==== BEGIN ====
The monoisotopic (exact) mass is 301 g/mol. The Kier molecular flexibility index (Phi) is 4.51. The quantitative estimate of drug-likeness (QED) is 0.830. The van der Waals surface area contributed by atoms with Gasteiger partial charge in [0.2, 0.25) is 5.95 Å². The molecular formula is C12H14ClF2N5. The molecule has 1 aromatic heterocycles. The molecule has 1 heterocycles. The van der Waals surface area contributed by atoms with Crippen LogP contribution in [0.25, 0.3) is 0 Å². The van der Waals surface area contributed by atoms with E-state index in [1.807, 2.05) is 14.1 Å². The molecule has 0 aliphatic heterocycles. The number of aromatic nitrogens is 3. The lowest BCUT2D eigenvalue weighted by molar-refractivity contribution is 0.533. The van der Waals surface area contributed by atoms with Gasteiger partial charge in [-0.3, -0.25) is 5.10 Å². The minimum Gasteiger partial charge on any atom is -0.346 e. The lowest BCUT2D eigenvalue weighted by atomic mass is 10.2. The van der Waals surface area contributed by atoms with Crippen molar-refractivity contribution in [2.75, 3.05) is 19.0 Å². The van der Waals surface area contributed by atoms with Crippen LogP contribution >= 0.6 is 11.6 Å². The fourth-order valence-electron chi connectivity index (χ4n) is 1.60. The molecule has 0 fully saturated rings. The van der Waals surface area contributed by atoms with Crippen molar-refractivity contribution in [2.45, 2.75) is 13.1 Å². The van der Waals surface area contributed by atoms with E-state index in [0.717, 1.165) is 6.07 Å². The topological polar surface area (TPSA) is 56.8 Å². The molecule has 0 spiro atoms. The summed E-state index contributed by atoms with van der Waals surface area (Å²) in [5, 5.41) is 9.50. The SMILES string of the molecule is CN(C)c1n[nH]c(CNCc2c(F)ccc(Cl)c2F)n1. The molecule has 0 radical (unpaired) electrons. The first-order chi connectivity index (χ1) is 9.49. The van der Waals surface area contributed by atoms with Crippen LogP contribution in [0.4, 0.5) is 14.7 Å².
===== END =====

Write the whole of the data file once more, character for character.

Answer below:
The monoisotopic (exact) mass is 301 g/mol. The Kier molecular flexibility index (Phi) is 4.51. The quantitative estimate of drug-likeness (QED) is 0.830. The van der Waals surface area contributed by atoms with Gasteiger partial charge in [0.2, 0.25) is 5.95 Å². The molecular formula is C12H14ClF2N5. The molecule has 1 aromatic heterocycles. The molecule has 1 heterocycles. The van der Waals surface area contributed by atoms with Crippen LogP contribution in [0.25, 0.3) is 0 Å². The van der Waals surface area contributed by atoms with E-state index in [1.807, 2.05) is 14.1 Å². The molecule has 0 aliphatic heterocycles. The number of aromatic nitrogens is 3. The lowest BCUT2D eigenvalue weighted by molar-refractivity contribution is 0.533. The van der Waals surface area contributed by atoms with Gasteiger partial charge in [-0.3, -0.25) is 5.10 Å². The minimum Gasteiger partial charge on any atom is -0.346 e. The lowest BCUT2D eigenvalue weighted by atomic mass is 10.2. The van der Waals surface area contributed by atoms with Crippen molar-refractivity contribution in [2.75, 3.05) is 19.0 Å². The van der Waals surface area contributed by atoms with Crippen LogP contribution >= 0.6 is 11.6 Å². The fourth-order valence-electron chi connectivity index (χ4n) is 1.60. The molecule has 0 fully saturated rings. The van der Waals surface area contributed by atoms with Crippen molar-refractivity contribution in [2.45, 2.75) is 13.1 Å². The van der Waals surface area contributed by atoms with E-state index in [0.717, 1.165) is 6.07 Å². The topological polar surface area (TPSA) is 56.8 Å². The molecule has 0 spiro atoms. The summed E-state index contributed by atoms with van der Waals surface area (Å²) in [5, 5.41) is 9.50. The SMILES string of the molecule is CN(C)c1n[nH]c(CNCc2c(F)ccc(Cl)c2F)n1. The molecule has 0 radical (unpaired) electrons. The first-order chi connectivity index (χ1) is 9.49. The van der Waals surface area contributed by atoms with Crippen LogP contribution in [0.4, 0.5) is 14.7 Å².